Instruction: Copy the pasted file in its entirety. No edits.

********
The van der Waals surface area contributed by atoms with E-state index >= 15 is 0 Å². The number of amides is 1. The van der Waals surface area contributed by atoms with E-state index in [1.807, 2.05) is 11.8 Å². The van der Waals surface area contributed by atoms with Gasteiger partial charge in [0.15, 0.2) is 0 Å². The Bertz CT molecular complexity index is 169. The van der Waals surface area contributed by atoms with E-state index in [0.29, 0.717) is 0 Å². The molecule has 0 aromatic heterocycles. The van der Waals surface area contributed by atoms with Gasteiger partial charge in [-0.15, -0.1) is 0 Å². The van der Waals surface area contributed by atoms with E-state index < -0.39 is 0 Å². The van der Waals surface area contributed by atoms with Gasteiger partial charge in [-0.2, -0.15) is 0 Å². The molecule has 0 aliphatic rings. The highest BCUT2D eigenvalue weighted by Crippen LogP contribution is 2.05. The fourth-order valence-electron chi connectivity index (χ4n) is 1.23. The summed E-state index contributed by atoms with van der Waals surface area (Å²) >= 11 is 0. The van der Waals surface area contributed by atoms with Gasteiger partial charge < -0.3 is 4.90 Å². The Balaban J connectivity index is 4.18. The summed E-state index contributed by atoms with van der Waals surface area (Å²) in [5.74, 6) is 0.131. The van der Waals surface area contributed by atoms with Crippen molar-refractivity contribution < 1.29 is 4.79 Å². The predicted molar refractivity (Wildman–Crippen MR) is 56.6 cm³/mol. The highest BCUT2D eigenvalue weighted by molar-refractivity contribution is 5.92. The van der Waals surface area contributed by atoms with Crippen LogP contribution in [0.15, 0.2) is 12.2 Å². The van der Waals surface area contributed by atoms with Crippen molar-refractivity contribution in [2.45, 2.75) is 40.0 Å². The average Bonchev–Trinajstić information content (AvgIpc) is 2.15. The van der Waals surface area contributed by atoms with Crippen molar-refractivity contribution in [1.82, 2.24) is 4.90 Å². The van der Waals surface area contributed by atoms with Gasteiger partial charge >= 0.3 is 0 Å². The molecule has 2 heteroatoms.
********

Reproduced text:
The van der Waals surface area contributed by atoms with E-state index >= 15 is 0 Å². The number of amides is 1. The van der Waals surface area contributed by atoms with E-state index in [1.807, 2.05) is 11.8 Å². The van der Waals surface area contributed by atoms with Gasteiger partial charge in [0.15, 0.2) is 0 Å². The Bertz CT molecular complexity index is 169. The van der Waals surface area contributed by atoms with E-state index in [0.29, 0.717) is 0 Å². The molecule has 0 aromatic heterocycles. The van der Waals surface area contributed by atoms with Gasteiger partial charge in [-0.15, -0.1) is 0 Å². The van der Waals surface area contributed by atoms with E-state index < -0.39 is 0 Å². The van der Waals surface area contributed by atoms with Gasteiger partial charge in [-0.2, -0.15) is 0 Å². The molecule has 0 aliphatic rings. The highest BCUT2D eigenvalue weighted by Crippen LogP contribution is 2.05. The fourth-order valence-electron chi connectivity index (χ4n) is 1.23. The summed E-state index contributed by atoms with van der Waals surface area (Å²) >= 11 is 0. The van der Waals surface area contributed by atoms with Gasteiger partial charge < -0.3 is 4.90 Å². The Balaban J connectivity index is 4.18. The summed E-state index contributed by atoms with van der Waals surface area (Å²) in [5.74, 6) is 0.131. The van der Waals surface area contributed by atoms with Crippen molar-refractivity contribution < 1.29 is 4.79 Å². The predicted molar refractivity (Wildman–Crippen MR) is 56.6 cm³/mol. The highest BCUT2D eigenvalue weighted by molar-refractivity contribution is 5.92. The van der Waals surface area contributed by atoms with Crippen LogP contribution in [0.15, 0.2) is 12.2 Å². The van der Waals surface area contributed by atoms with Crippen molar-refractivity contribution in [2.45, 2.75) is 40.0 Å². The average Bonchev–Trinajstić information content (AvgIpc) is 2.15. The van der Waals surface area contributed by atoms with Crippen molar-refractivity contribution in [1.82, 2.24) is 4.90 Å². The van der Waals surface area contributed by atoms with Gasteiger partial charge >= 0.3 is 0 Å². The molecule has 2 heteroatoms.